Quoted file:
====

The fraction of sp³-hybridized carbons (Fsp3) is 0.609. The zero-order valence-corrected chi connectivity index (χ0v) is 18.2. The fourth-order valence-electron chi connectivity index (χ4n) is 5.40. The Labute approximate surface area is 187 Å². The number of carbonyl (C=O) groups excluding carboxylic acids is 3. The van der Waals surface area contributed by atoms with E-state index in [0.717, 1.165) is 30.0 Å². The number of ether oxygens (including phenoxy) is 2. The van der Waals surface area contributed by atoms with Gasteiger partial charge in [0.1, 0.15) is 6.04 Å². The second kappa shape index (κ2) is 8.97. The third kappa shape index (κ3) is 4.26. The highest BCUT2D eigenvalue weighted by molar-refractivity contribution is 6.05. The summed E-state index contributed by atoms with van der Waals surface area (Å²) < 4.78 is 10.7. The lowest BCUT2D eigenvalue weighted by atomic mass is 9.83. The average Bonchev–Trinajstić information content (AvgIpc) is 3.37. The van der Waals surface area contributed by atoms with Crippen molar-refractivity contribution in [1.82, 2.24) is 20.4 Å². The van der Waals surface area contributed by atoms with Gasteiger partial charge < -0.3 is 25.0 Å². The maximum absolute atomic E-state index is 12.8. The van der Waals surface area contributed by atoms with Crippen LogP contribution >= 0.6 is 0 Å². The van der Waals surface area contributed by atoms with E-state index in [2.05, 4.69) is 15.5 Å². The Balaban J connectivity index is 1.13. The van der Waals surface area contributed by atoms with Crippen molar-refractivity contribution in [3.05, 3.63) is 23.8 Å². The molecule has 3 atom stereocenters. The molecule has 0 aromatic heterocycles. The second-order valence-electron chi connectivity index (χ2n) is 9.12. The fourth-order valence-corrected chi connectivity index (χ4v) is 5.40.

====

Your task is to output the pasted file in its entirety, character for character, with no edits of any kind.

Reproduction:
The fraction of sp³-hybridized carbons (Fsp3) is 0.609. The zero-order valence-corrected chi connectivity index (χ0v) is 18.2. The fourth-order valence-electron chi connectivity index (χ4n) is 5.40. The Labute approximate surface area is 187 Å². The number of carbonyl (C=O) groups excluding carboxylic acids is 3. The van der Waals surface area contributed by atoms with E-state index in [0.717, 1.165) is 30.0 Å². The number of ether oxygens (including phenoxy) is 2. The van der Waals surface area contributed by atoms with Gasteiger partial charge in [0.1, 0.15) is 6.04 Å². The second kappa shape index (κ2) is 8.97. The third kappa shape index (κ3) is 4.26. The highest BCUT2D eigenvalue weighted by molar-refractivity contribution is 6.05. The summed E-state index contributed by atoms with van der Waals surface area (Å²) < 4.78 is 10.7. The lowest BCUT2D eigenvalue weighted by atomic mass is 9.83. The average Bonchev–Trinajstić information content (AvgIpc) is 3.37. The van der Waals surface area contributed by atoms with Crippen molar-refractivity contribution in [1.82, 2.24) is 20.4 Å². The van der Waals surface area contributed by atoms with Gasteiger partial charge < -0.3 is 25.0 Å². The maximum absolute atomic E-state index is 12.8. The van der Waals surface area contributed by atoms with Crippen LogP contribution >= 0.6 is 0 Å². The van der Waals surface area contributed by atoms with E-state index in [2.05, 4.69) is 15.5 Å². The Balaban J connectivity index is 1.13. The van der Waals surface area contributed by atoms with Crippen molar-refractivity contribution in [3.05, 3.63) is 23.8 Å². The molecule has 3 atom stereocenters. The molecule has 0 aromatic heterocycles. The second-order valence-electron chi connectivity index (χ2n) is 9.12. The fourth-order valence-corrected chi connectivity index (χ4v) is 5.40.